Management teams want innovation because innovation can bring differentiation in the market and organic growth, which are two strong drivers of profit and market attention. The challenge that innovation presents is: where should it be done, and who should be doing it? I think there are at least five different "locations" for innovation, and by identifying these locations we can begin to determine the tools and techniques necessary for each location to thrive, and who should be working on ideas in each location.
Now, these "locations" as you may have guessed by now are virtual, but very important. Just as a company has a formal org chart and the "real" organizational power chart, innovation can exist in a number of different virtual spaces. Let's look at a few of those now.
Within R&D and/or a product group. This is the natural, comfortable place for innovation to reside. In fact in most firms it already lives in this space, so the management talk about innovation is either reinforcing the existing innovation or threatening this team by expanding innovation outside of this "location". The processes for innovation - at least incremental product innovation - already exist.
There are challenges to defining innovation at just this level or location. Innovation should be about more than simply defining the next iteration of a product, and the R&D teams and product teams clearly don't hold the monopoly on insight into new services or business models, which should also be fair game for innovation. So, while this location is a good one, I doubt it is the only valid "location" for most firms.
Across product groups. What happens when you company needs to innovate across lines of business or product groups. Perhaps there's a large opportunity to innovate by combining several of your products or solutions into a new "whole product" for the customer. Where does that innovation reside? Now there are suddenly two or more cohabitating groups with different approaches and different compensation models trying to work together on innovations in a virtual space. This becomes a bit more tricky and may demonstrate a need for a center of excellence where the teams from different business units or product groups can work together more effectively - away from each others' teams and turf. Again, we still are really only focused here on product innovation, although crossing corporate functional boundaries may raise the awareness of service or process innovation.
White Space innovation. Who is responsible for innovating in the "white space" of your organization? Should each product group and/or R&D team work to create new products in the spaces where your products or offerings are missing today? Who sets the direction and strategic vision for the white space innovation? If created, who will own and manage the products or services for the white space? Location is not just an issue of strategic intent, it is also an issue of ownership. Ideas conceived for the "white space" that do not have ownership in a product group or line of business over time may be accurate but will fail, as corporate teams simply don't have the experience or bandwidth to identify, own and grow a product or service innovation.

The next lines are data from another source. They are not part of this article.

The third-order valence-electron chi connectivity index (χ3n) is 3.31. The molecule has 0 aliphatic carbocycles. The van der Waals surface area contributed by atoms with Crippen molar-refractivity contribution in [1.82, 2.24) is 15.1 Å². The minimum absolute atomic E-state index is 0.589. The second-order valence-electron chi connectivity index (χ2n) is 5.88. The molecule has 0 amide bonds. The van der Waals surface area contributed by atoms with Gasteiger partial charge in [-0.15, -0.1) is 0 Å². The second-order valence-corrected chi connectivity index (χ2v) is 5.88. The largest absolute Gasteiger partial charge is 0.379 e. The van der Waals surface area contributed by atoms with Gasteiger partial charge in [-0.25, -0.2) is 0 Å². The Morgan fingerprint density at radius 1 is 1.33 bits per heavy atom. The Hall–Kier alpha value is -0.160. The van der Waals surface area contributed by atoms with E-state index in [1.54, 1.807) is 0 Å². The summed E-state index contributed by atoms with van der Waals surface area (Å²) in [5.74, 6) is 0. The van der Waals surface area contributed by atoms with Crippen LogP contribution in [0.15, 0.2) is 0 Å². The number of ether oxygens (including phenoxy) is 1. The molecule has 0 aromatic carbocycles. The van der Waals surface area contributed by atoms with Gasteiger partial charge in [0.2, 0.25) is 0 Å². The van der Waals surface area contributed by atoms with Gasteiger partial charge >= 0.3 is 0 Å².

Innovation between a business and a partner. Who is responsible for this "location" - a virtual space between your company and one or more business partners who have agreed to innovate around a new product or service? Who owns the responsibility for the investment, the business development, the legal headaches necessary to work with people who are partners or possible competition? This is a very important "location" as few firms have the footprint to cover a wide range of capabilities, technologies and markets, so partnering will often make sense and add a lot of value, if you can get the groundrules established. Ownership of the idea and the product or service long term is obviously a big issue. Who decides where the idea resides?
Innovation in the open. If you've followed the concepts of open innovation to their logical conclusion, you'll know that truly open innovation - user or customer generated ideas and content - are where innovation is heading. Who in your firm manages the interaction between your customers and your prospects and their ideas and content? I think we can predict fairly soon that there will be people in every business who are responsible for helping to shape and manage customer innovations. In our area, there are several small photolithography shops where anyone with an idea can create a small prototype of the product they've invented. If prototyping becomes mass market, anyone with an idea can present a reasonable facsimile to any firm. Will yours be ready to review the new products and services and content generated by "average" folks?
In each of these areas, the classic management issues are very different. Span of control, management communication and direction, ownership, control and strategic alignment change dramatically as we move from "location" to "location". As your firm considers its innovation strategy, tools, processes and methods, look first at the "locations" where innovation is important. The locations will dictate the changes necessary for innovation success.